UNITED STATES of America, Plaintiff-Appellee, v. Michael Christopher LAIRD, Defendant-Appellant.
Decided: October 13, 2020
Before: GRABER and W. FLETCHER, Circuit Judges, and FREUDENTHAL,** District Judge.
Kalah Anne Paisley, USGF - Office of the U.S. Attorney, Great Falls, MT, for Plaintiff-Appellee Daniel Donovan, Esquire, Attorney, Daniel Donovan, PC, Great Falls, MT, Jason Trinity Holden, Attorney, Faure Holden Attorneys at Law, P.C., Great Falls, MT, for Defendant-Appellant
Michael Christopher Laird appeals the district court's denial of his motion under 28 U.S.C. § 2255. We have jurisdiction under 28 U.S.C. §§ 1291 and 2253, and we affirm.
In his criminal case, Laird pleaded guilty to possession with intent to distribute 50 grams or more of methamphetamine and was sentenced to 120 months’ imprisonment. He timely filed a § 2255 motion asserting ineffective assistance of counsel with respect to his competency and plea. The district court denied the motion on initial review and certified appealability of both issues.
On appeal, Laird argues he was entitled to an evidentiary hearing on his habeas motion to determine competency. Laird, however, waived the right to collaterally attack on grounds other than ineffective assistance of counsel. We consider his competency issue despite the procedural default because he argues that his plea was unknowing and unintelligent, see Garza v. Idaho, ––– U.S. ––––, 139 S. Ct. 738, 745, 203 L.Ed.2d 77 (2019) (“[D]efendants retain the right to challenge whether the waiver itself is valid and enforceable ․”), and that he is “actually innocent,” Bousley v. United States, 523 U.S. 614, 622, 118 S.Ct. 1604, 140 L.Ed.2d 828 (1998) (noting that a defendant may raise a procedurally defaulted claim on habeas if he demonstrates actual innocence).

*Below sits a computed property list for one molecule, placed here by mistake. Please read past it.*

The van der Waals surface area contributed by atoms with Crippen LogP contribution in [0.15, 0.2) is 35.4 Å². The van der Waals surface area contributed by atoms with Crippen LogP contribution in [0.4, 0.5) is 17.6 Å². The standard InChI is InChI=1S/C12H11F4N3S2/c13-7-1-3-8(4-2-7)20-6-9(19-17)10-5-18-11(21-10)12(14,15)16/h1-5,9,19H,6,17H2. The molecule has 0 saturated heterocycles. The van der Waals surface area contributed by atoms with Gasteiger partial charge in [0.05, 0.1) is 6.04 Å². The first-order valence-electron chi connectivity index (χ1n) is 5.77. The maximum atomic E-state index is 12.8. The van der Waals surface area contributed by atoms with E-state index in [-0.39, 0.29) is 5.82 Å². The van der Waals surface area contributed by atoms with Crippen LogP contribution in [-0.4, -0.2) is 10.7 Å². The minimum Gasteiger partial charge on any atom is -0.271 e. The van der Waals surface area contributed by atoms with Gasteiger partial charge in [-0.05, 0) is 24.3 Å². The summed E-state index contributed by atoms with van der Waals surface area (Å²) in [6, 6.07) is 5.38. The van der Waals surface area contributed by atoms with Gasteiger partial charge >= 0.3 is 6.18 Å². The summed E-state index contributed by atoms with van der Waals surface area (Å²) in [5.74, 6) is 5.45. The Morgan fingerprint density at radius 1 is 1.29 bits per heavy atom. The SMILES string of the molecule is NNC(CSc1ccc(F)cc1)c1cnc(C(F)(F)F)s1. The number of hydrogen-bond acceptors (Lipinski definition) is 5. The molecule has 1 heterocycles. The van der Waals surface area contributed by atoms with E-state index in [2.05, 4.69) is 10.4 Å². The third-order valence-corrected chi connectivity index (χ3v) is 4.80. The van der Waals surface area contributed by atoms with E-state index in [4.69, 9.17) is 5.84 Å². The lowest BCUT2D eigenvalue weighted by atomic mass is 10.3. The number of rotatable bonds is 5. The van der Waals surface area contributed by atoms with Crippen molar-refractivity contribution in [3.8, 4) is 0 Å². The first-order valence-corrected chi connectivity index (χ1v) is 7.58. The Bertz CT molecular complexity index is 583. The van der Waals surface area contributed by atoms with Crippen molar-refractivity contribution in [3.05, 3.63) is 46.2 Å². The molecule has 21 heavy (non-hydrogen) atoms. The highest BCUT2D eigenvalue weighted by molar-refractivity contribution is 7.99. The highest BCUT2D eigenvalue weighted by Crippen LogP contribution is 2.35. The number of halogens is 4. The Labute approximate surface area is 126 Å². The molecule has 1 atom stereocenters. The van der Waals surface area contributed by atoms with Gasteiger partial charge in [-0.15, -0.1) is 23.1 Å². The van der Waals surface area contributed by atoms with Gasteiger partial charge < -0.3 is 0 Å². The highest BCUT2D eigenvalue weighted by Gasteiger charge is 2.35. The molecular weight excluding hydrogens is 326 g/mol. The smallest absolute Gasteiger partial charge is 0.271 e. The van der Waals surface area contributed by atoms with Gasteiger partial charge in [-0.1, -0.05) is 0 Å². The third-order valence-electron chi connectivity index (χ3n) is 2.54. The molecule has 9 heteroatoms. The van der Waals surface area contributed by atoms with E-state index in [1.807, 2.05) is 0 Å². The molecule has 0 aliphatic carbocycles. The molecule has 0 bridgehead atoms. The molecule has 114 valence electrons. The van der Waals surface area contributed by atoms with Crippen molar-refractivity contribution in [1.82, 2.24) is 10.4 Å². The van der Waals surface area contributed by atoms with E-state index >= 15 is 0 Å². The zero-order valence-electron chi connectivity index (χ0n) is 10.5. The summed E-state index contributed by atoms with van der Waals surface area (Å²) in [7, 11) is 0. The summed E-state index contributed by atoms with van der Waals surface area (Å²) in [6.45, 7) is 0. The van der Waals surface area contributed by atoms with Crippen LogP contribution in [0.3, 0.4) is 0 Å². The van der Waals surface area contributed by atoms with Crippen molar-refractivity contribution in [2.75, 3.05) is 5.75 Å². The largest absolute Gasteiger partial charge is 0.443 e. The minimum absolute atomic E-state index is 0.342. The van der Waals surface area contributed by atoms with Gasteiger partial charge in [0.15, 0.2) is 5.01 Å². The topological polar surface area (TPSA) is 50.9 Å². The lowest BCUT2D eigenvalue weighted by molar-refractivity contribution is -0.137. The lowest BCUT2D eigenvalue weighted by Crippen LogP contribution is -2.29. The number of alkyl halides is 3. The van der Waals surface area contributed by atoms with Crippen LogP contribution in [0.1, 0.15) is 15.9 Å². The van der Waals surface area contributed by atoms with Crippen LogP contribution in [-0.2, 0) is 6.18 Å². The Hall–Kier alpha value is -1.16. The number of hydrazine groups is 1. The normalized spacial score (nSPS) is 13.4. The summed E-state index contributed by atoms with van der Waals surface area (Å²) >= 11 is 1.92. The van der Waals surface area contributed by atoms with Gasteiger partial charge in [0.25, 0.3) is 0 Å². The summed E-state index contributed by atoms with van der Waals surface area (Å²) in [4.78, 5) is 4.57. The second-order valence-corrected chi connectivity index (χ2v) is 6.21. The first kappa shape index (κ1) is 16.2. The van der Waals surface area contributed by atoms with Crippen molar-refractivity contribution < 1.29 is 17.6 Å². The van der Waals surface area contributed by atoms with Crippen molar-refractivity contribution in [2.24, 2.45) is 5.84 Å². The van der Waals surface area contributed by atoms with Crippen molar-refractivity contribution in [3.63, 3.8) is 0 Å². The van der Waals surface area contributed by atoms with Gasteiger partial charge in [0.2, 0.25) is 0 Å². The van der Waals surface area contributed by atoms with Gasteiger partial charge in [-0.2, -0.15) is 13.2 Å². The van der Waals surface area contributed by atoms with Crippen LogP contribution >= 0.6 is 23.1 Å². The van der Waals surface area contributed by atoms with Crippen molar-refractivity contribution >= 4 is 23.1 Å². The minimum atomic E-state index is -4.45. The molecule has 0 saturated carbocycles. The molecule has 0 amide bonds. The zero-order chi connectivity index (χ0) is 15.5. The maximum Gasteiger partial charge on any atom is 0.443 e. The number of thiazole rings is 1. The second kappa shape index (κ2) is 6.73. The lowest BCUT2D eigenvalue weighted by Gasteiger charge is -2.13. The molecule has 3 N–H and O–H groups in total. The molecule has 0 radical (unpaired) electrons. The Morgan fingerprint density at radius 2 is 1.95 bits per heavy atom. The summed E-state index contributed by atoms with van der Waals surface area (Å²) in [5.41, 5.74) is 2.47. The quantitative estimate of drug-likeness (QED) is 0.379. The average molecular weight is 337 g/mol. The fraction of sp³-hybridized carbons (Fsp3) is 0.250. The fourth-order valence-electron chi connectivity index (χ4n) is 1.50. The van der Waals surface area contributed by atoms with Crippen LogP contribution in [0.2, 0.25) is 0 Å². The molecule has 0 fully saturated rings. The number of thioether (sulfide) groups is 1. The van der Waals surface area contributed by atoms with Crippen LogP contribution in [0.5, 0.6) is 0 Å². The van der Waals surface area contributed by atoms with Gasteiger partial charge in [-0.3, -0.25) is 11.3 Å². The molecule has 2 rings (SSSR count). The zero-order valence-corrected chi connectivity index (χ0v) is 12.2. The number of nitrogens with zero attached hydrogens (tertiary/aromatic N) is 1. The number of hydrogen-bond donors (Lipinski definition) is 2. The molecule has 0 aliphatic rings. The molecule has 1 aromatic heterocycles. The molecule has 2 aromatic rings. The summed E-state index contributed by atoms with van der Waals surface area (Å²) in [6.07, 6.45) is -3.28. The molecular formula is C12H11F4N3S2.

The district court properly determined the § 2255 motion without a hearing because Laird did not raise “sufficient facts to create a real and substantial doubt as to his competency.” Deere v. Woodford, 339 F.3d 1084, 1086 (9th Cir. 2003), as amended on denial of reh'g (Oct. 2, 2003). The transcripts reflect that Laird's counsel read the plea agreement to him and that he understood his plea and the proceedings. Neither does Laird present new evidence on appeal that would “raise a good faith doubt.” Id.
Laird next asserts ineffective assistance of counsel in pleading guilty when he was actually innocent of the minimum drug quantity for 21 U.S.C. 841(b)(1)(A). We review de novo. Heishman v. Ayers, 621 F.3d 1030, 1036 (9th Cir. 2010) (per curiam). We conclude that Laird suffered no prejudice. Strickland v. Washington, 466 U.S. 668, 689, 694, 104 S.Ct. 2052, 80 L.Ed.2d 674 (1984). The government offered to prove that Laird sent a 1.7-pound package, and the recipient estimated it contained 50-60 grams of methamphetamine. The next day, only 46.4 grams were found on Laird's companion, but this does not obviate the estimate of what Laird sent. Because that was a sufficient factual basis to accept his plea, Laird did not allege facts inferring actual innocence or that his lawyer's advice was unreasonable. Because the record conclusively showed Laird was not entitled to relief, denial on initial review was proper. 28 U.S.C. § 2255(b).
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